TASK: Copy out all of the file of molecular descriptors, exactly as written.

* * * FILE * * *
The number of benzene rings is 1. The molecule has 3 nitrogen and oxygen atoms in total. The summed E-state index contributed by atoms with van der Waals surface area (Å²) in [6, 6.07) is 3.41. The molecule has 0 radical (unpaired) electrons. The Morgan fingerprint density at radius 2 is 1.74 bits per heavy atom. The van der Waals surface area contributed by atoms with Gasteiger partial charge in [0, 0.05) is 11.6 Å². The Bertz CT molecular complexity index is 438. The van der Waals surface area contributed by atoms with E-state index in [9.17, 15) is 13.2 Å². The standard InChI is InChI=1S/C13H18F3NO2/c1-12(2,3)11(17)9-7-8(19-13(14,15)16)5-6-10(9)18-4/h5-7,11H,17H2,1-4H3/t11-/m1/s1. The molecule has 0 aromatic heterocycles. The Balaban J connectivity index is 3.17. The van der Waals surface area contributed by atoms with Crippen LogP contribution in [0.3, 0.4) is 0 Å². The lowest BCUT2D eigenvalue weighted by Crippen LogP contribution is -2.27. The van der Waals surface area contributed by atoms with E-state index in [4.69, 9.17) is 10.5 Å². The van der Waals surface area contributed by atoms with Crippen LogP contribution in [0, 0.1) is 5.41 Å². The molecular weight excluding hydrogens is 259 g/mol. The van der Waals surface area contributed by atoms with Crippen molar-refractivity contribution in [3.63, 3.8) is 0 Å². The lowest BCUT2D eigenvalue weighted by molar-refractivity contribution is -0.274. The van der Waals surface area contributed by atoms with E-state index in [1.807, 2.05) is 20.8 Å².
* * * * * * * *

The number of benzene rings is 1. The molecule has 3 nitrogen and oxygen atoms in total. The summed E-state index contributed by atoms with van der Waals surface area (Å²) in [6, 6.07) is 3.41. The molecule has 0 radical (unpaired) electrons. The Morgan fingerprint density at radius 2 is 1.74 bits per heavy atom. The van der Waals surface area contributed by atoms with Gasteiger partial charge in [0, 0.05) is 11.6 Å². The Bertz CT molecular complexity index is 438. The van der Waals surface area contributed by atoms with E-state index in [9.17, 15) is 13.2 Å². The standard InChI is InChI=1S/C13H18F3NO2/c1-12(2,3)11(17)9-7-8(19-13(14,15)16)5-6-10(9)18-4/h5-7,11H,17H2,1-4H3/t11-/m1/s1. The molecule has 0 aromatic heterocycles. The Balaban J connectivity index is 3.17. The van der Waals surface area contributed by atoms with Crippen LogP contribution in [0.3, 0.4) is 0 Å². The lowest BCUT2D eigenvalue weighted by Crippen LogP contribution is -2.27. The van der Waals surface area contributed by atoms with E-state index in [4.69, 9.17) is 10.5 Å². The van der Waals surface area contributed by atoms with Crippen LogP contribution in [0, 0.1) is 5.41 Å². The molecular weight excluding hydrogens is 259 g/mol. The van der Waals surface area contributed by atoms with Crippen molar-refractivity contribution in [3.63, 3.8) is 0 Å². The lowest BCUT2D eigenvalue weighted by molar-refractivity contribution is -0.274. The van der Waals surface area contributed by atoms with E-state index in [1.807, 2.05) is 20.8 Å².